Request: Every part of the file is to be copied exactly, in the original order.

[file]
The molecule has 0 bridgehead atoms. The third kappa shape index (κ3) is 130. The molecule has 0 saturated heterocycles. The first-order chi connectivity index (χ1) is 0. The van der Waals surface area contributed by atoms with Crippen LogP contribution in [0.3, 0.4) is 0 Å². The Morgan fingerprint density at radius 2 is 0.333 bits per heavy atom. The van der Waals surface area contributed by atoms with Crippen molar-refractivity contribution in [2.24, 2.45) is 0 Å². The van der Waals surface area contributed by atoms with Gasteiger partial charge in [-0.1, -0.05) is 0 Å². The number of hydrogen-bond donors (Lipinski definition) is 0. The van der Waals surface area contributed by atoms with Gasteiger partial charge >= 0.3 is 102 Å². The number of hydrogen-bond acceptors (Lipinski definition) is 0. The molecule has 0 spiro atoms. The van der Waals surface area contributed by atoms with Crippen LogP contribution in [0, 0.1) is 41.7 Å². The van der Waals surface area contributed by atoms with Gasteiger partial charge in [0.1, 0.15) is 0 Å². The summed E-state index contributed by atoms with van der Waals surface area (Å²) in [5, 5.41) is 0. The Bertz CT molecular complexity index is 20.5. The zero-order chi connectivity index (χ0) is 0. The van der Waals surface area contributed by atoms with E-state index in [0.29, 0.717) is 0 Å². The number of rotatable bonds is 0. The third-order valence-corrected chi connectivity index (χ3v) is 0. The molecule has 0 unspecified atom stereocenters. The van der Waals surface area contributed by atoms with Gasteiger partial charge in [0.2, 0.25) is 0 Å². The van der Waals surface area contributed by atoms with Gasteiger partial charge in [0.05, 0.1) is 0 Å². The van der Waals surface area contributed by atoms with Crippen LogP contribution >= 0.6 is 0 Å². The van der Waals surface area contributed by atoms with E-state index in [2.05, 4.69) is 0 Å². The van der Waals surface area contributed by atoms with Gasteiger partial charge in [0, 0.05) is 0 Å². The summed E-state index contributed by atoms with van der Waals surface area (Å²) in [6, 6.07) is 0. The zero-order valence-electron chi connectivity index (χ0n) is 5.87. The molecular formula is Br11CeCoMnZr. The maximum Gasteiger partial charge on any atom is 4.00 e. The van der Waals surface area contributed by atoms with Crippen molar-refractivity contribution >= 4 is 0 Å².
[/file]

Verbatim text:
The molecule has 0 bridgehead atoms. The third kappa shape index (κ3) is 130. The molecule has 0 saturated heterocycles. The first-order chi connectivity index (χ1) is 0. The van der Waals surface area contributed by atoms with Crippen LogP contribution in [0.3, 0.4) is 0 Å². The Morgan fingerprint density at radius 2 is 0.333 bits per heavy atom. The van der Waals surface area contributed by atoms with Crippen molar-refractivity contribution in [2.24, 2.45) is 0 Å². The van der Waals surface area contributed by atoms with Gasteiger partial charge in [-0.1, -0.05) is 0 Å². The number of hydrogen-bond donors (Lipinski definition) is 0. The van der Waals surface area contributed by atoms with Gasteiger partial charge >= 0.3 is 102 Å². The number of hydrogen-bond acceptors (Lipinski definition) is 0. The molecule has 0 spiro atoms. The van der Waals surface area contributed by atoms with Crippen LogP contribution in [0, 0.1) is 41.7 Å². The van der Waals surface area contributed by atoms with Gasteiger partial charge in [0.1, 0.15) is 0 Å². The summed E-state index contributed by atoms with van der Waals surface area (Å²) in [5, 5.41) is 0. The Bertz CT molecular complexity index is 20.5. The zero-order chi connectivity index (χ0) is 0. The van der Waals surface area contributed by atoms with E-state index in [0.29, 0.717) is 0 Å². The number of rotatable bonds is 0. The third-order valence-corrected chi connectivity index (χ3v) is 0. The molecule has 0 unspecified atom stereocenters. The van der Waals surface area contributed by atoms with Gasteiger partial charge in [0.2, 0.25) is 0 Å². The van der Waals surface area contributed by atoms with Gasteiger partial charge in [0.05, 0.1) is 0 Å². The van der Waals surface area contributed by atoms with Crippen LogP contribution >= 0.6 is 0 Å². The van der Waals surface area contributed by atoms with E-state index in [2.05, 4.69) is 0 Å². The van der Waals surface area contributed by atoms with Gasteiger partial charge in [0, 0.05) is 0 Å². The summed E-state index contributed by atoms with van der Waals surface area (Å²) in [6, 6.07) is 0. The zero-order valence-electron chi connectivity index (χ0n) is 5.87. The molecular formula is Br11CeCoMnZr. The maximum Gasteiger partial charge on any atom is 4.00 e. The van der Waals surface area contributed by atoms with Crippen molar-refractivity contribution >= 4 is 0 Å².